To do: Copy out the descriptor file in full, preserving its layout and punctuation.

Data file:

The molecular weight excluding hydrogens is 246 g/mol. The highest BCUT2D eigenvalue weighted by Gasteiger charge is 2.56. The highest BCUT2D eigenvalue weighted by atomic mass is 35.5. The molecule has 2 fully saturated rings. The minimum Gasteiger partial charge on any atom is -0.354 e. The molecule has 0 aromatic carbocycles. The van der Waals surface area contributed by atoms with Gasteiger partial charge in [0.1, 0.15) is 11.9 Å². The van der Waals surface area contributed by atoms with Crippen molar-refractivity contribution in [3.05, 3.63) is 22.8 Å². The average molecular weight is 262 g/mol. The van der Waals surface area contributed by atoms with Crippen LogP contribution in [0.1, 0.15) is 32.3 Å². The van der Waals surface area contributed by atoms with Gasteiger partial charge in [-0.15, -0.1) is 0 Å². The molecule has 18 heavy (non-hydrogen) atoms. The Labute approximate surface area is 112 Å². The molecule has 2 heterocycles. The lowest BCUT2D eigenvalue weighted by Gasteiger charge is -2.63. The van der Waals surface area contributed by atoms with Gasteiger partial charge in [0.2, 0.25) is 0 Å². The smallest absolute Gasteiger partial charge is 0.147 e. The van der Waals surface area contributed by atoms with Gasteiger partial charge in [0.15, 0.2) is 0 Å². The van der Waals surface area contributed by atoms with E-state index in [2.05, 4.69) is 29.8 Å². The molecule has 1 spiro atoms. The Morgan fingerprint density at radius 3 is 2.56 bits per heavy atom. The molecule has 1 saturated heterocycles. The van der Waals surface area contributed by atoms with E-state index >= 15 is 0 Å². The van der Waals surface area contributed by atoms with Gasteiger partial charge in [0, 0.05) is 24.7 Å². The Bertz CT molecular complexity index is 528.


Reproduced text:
The molecular weight excluding hydrogens is 246 g/mol. The highest BCUT2D eigenvalue weighted by Gasteiger charge is 2.56. The highest BCUT2D eigenvalue weighted by atomic mass is 35.5. The molecule has 2 fully saturated rings. The minimum Gasteiger partial charge on any atom is -0.354 e. The molecule has 0 aromatic carbocycles. The van der Waals surface area contributed by atoms with Gasteiger partial charge in [0.1, 0.15) is 11.9 Å². The van der Waals surface area contributed by atoms with Crippen molar-refractivity contribution in [3.05, 3.63) is 22.8 Å². The average molecular weight is 262 g/mol. The van der Waals surface area contributed by atoms with Crippen LogP contribution in [0.1, 0.15) is 32.3 Å². The van der Waals surface area contributed by atoms with Gasteiger partial charge in [-0.15, -0.1) is 0 Å². The molecule has 18 heavy (non-hydrogen) atoms. The Labute approximate surface area is 112 Å². The molecule has 2 heterocycles. The lowest BCUT2D eigenvalue weighted by Gasteiger charge is -2.63. The van der Waals surface area contributed by atoms with Gasteiger partial charge in [0.2, 0.25) is 0 Å². The smallest absolute Gasteiger partial charge is 0.147 e. The van der Waals surface area contributed by atoms with Gasteiger partial charge in [0.15, 0.2) is 0 Å². The van der Waals surface area contributed by atoms with E-state index in [2.05, 4.69) is 29.8 Å². The molecule has 1 spiro atoms. The Morgan fingerprint density at radius 3 is 2.56 bits per heavy atom. The molecule has 1 saturated heterocycles. The van der Waals surface area contributed by atoms with E-state index >= 15 is 0 Å². The van der Waals surface area contributed by atoms with Gasteiger partial charge in [0, 0.05) is 24.7 Å². The Bertz CT molecular complexity index is 528.